Shirah Vollmer MD

The Musings of Dr. Vollmer

Feeling Understood

Posted by Dr. Vollmer on July 12, 2012

Tea,,  was born with dislocated hips and club feet, discovered by her engineer father who after changing her older siblings’ diapers multiple times knew that Tea’s hip joints were not normal. The pediatrician missed the diagnosis, but no harm was done, as Tea’s dad saved the day. Tea’s parents took her to the local Orthopedic hospital, leading her to have casts on both feet and braces around her hips. When she started to walk, the braces on her leg made her walk like a Tin Soldier. Her knees could not bend. As Tea grew up, she knew that her body did not move right, although she looked normal. After multiple yoga classes, and discussing her skeleton with multiple teachers, one knowledgeable teacher guessed that because she walked at an early age without bending her knees, this caused the spine to have a different “rhythm” or curvature. Finally, Tea got some mental relief. Finally, someone could explain to her that her spinal limitations were not simply because she did not “stretch enough” as almost every other yoga and Pilates instructor told her. Tea tells me this story with tears and sorrow. “It is so hard to talk to people who supposedly know something about the skeleton, and yet, they respond to me in ways in which I know does not make sense.” “What is hard about that?” I ask, knowing that her issues are rare and that it makes sense that most yoga teachers are not educated in the developmental pathology of the spine. As if Tea were talking about a psychotherapist and not a yoga teacher, Tea looks at me and says “I am just tired of being misunderstood.” The transference here was apparent. Tea was misunderstood about her spine, but the bigger picture is her deep craving for understanding. Her search for a “good yoga teacher” was partly about yoga, and partly a search for a nurturing, understanding parent, who could latch on to both her inner and outer struggles. Her skeletal deformities were, in addition to being an obstacle to greater flexibility, are also a stand-in for how she feels psychologically deformed as well, and yet, no one can see that at first glance either. This image of a “hidden” deformity was powerful for her. Her skeleton looks normal until she bends over, at which point one can see a curve that is abnormal. Likewise, her personality seems normal until she engages in deep relationships, at which point her inability to express sensitivities becomes an obstacle to close connections. Once again, the inner and outer issues converge. Tea cannot change her spine; at least not without surgery. Yet, she can change how she thinks about her abnormalities. She can also appreciate those who struggle to understand her issues in contrast to those who dismiss her as “everyone is different”. This nuance of interaction is critical to her. Those yoga  teachers who respond to her report of her congenital issues by saying, “gee, that is really interesting, I am going to have to think about how to help you,” versus those who say “well, everyone has something they have to work on,” are dramatically different interactions for Tea.  Likewise, Tea is searching from me, from her friends and family, a curiosity about the uniqueness of Tea, and she rails against those who try to lump her into a bigger group. Tea is searching for that feeling of specialness, even if special means, more deformed. She wants to be understood. Who can blame her?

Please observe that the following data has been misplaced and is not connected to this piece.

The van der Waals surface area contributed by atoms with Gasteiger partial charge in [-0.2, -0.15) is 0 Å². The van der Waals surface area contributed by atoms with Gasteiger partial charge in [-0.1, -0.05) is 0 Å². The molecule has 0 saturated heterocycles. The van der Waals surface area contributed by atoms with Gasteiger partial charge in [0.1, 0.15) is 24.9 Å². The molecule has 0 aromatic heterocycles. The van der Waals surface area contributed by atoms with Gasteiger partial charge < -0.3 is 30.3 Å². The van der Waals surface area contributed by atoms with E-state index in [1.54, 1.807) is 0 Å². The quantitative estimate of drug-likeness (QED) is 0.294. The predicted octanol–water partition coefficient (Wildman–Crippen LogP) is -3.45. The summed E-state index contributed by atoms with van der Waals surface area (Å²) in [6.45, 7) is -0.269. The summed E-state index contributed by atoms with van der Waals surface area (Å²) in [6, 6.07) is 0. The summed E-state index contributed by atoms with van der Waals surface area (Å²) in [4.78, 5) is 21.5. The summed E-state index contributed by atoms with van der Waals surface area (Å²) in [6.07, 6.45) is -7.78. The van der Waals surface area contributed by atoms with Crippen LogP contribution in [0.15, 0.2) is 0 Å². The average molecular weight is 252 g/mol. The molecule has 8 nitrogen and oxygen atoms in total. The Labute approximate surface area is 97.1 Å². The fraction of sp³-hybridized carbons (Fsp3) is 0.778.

5 Responses to “Feeling Understood”

  1. Jon said

    There seems to be a fundamental ambivalence of the human psyche – a desire to “fit in” and a desire to be “unique.” Fitting in is becoming part of the greater community. Being unique is being special within, and having that specialness understood by, that community.

    Tea has an unfortunate uniqueness caused by the vicissitudes of physiology. While this is a condition that others have had, each realization becomes unique as it matures. She was indeed very fortunate to have had the awareness and action of her father. This has saved her from growing up deformed in any gross sense. Sadly, there are vestigial reminders of that condition. She is indeed lucky to have found a knowledgeable yoga teacher. This becomes part of her path of understanding, both physiologically and psychologically.

    • Shelly said

      Jon, I’m still in awe of how you phrase your posts. So elequent.

      • Jon said

        Shelly, to quote another insightful 20th/21st century thinker, Steve Martin, “Some people have a way with words, and other people…oh, uh, not have way.”

  2. Shelly said

    This post really hit home to me about the uniqueness and exquisite pain loneliness and the depth of despair people’s desire to be understood can be. I almost wish I had known fictional Tea when she was that very young girl so she could have shared with me her pain. As a young girl, growing teenager, and adolescent, did she have friends she could talk with and who accepted her? Does Tea have a support system now, other than you? Does she engage in pleasureable activities, travel, hike and bike ride? Does Tea get support from her family? Does she have special friends who love her and accept her as she is?

    • Shirah said

      Jon, you articulated this dialectic so well, as Shelly said. This is a struggle between being unique and fitting in. We all want both, but sometimes one need dominates the other. Tea does have support, but the interesting aspect of her skeletal problems, similar to her psychological issues, is that although they are longstanding issues, it is only in more recent times that these “deformities” have begun to really weigh on her. One can wonder deeply as to why that is true. Yes, she has special friends who love and accept her. Thanks.

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